Klein S., Lentsch R.H., Christoffersen G. Burn Care, 7: 382-384, 1986.
FREE FLAPS IN SELECTED BURN PATIENTS
Three selected cases of severe thermal or electric injuries are described. The lesions were extensive and the patients required resuscitation. Free flaps were used to cover the burned areas; pedicle flaps were not considered appropriate or technically possible because of severe full-thickness burns of adjacent skin and muscle. The surgical procedures were well tolerated and function was regained that otherwise would have been lost.
Slater H., Newton E.D., Goldfarb W.I., Hernandez P. Burn Care, 7: 385-387, 1986.
PROGRESS IN THE CHARACTERIZATION OF IMMUNOSUPPRESSIVE GLYCOPEPTIDE (SAP) FROM PATIENTS WITH MAJOR THERMAL INJURIES
An investigation was made of the immunosuppressive activity of glycopeptide (SAP) in burn patients. Its effects include inhibition of neutrophil chemotaxis, suppression of T lymphocyte blastogenesis, and erythrocyte haemolysis. The activity of SAP appears to be calcium dependent and it is greatly reduced by the addition of anti-collagen, anti-Clq, or anti-burn toxin globulin and by treatment with cerium nitrate. The whole plasma used for the studies was obtained from severe patients, all with 40% BSA burns. It is concluded that SAP plays a major role in the immune consequences of thermal injuries. However a definite understanding of its pathophysiological role will be achieved only when the mediator has been completely characterized and eventually synthesized.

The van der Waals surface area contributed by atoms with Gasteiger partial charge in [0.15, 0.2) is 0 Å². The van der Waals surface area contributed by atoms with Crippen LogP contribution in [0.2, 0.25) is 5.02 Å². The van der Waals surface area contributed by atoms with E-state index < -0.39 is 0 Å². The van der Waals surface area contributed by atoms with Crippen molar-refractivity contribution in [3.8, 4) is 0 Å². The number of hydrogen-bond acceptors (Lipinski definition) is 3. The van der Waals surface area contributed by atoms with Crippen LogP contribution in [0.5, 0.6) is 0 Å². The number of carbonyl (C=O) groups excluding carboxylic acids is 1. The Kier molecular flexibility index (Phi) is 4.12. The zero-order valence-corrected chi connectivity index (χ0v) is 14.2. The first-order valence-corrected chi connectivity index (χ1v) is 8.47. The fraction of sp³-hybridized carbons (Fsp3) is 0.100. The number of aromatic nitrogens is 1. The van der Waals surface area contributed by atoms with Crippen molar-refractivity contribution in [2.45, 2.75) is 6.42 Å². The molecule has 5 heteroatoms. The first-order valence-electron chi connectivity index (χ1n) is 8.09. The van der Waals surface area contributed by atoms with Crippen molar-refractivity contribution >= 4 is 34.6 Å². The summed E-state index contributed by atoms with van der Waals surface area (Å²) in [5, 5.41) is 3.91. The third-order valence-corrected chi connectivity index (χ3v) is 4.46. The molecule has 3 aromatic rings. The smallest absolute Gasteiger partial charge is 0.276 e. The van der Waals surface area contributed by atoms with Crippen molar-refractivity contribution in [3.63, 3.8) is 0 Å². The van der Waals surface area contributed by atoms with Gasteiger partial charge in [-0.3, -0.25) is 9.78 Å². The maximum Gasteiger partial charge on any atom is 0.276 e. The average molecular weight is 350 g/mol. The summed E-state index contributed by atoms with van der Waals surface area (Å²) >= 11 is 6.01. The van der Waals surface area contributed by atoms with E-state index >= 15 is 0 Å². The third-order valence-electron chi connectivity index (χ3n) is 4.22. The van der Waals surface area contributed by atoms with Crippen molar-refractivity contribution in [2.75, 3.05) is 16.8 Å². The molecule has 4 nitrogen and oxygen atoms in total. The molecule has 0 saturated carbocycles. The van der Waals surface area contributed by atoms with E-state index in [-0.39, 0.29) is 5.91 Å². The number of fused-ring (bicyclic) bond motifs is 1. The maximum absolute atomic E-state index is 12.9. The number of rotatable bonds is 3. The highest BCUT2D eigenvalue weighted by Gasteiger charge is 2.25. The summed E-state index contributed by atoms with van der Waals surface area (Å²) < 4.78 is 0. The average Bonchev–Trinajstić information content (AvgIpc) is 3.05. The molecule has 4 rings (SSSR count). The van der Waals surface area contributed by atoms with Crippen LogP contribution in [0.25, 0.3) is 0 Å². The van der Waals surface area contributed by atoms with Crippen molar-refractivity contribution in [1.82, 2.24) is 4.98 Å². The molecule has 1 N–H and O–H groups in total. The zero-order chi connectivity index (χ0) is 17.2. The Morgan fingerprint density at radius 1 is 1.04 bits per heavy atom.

Ozkan AX, Ninnemann J.L., Sullivan J.J. Burn Care, 7: 388-397, 1986.
INFLUENCE OF MEMBRANE DRESSINGS ON WOUND CONTRACTION
This work was prompted by the desire to substantiate the recent finding that coverage of full-thickness wounds on rats with the membrane dressing Biobrane caused significant inhibition of wound contraction. Other membrane dressings (inverted Biobrane, porous Biobrane, Op-site and fine-mesh gauze) were also studied. The results suggest that maintenance of an adherent dressing on a full-thickness wound in the rat can prevent or significantly reduce the degree of wound retraction. It is not yet known how relevant these findings are to the management of large full-thickness burns in man.
Foresman P.A., Tedeschi K.R., Rodeheaver G.T. Burn Care, 7: 398-403, 1986.
A number of common chemical bums are described. It is stressed that it is essential in the presence of these burns to initiate immediate hydrotherapy in order to prevent continuation of the destructive activity of the chemical, which on no account must be allowed to spread over healthy skin areas. Two case histories are described, one involving bums caused by petrol and the other by phenol.
Saydjari R., Abston S., Desai M.H., Herndon D.N. Bum Care, 7: 404-408, 1986.
PSEUDOMONAS MALTOPHILIA: AN UNUSUAL WOUND PATHOGEN
Pseudomonas maltophilia is a rare burn wound pathogen. The isolate described was unusually antibiotic-resistant. Two case histories are described. The possible presence of P. maltophilia in burn patients draws attention to the need for constant vigilance in the investigation of any unusual isolates.
Kealey G.P., Cram A.E. Burn Care, 7: 409-410, 1986.
COMPARISON OF BURN SIZE ESTIMATES BETWEEN PREHOSPITAL REPORTS AND BURN CENTRE EVALUATIONS
A comparison is made between estimates of burn size made by prehospital personnel and subsequent burn centre evaluations. Out of a series of 193 patients, total body surface burn was overestimated in 113 cases and underestimated in 59 cases. The prevalence of overestimation of burn size by prehospital personnel may overload maximum-care facilities and cause inefficiency in staff use and increased costs. Improvement in evaluation methods by prehospital personnel is therefore desirable.
Berkebile B.L., Goldfarb W., Slater H. Bum Care, 7: 411-412, 1986.
A. BENIGNO M.D. E. PIRILLO M.D.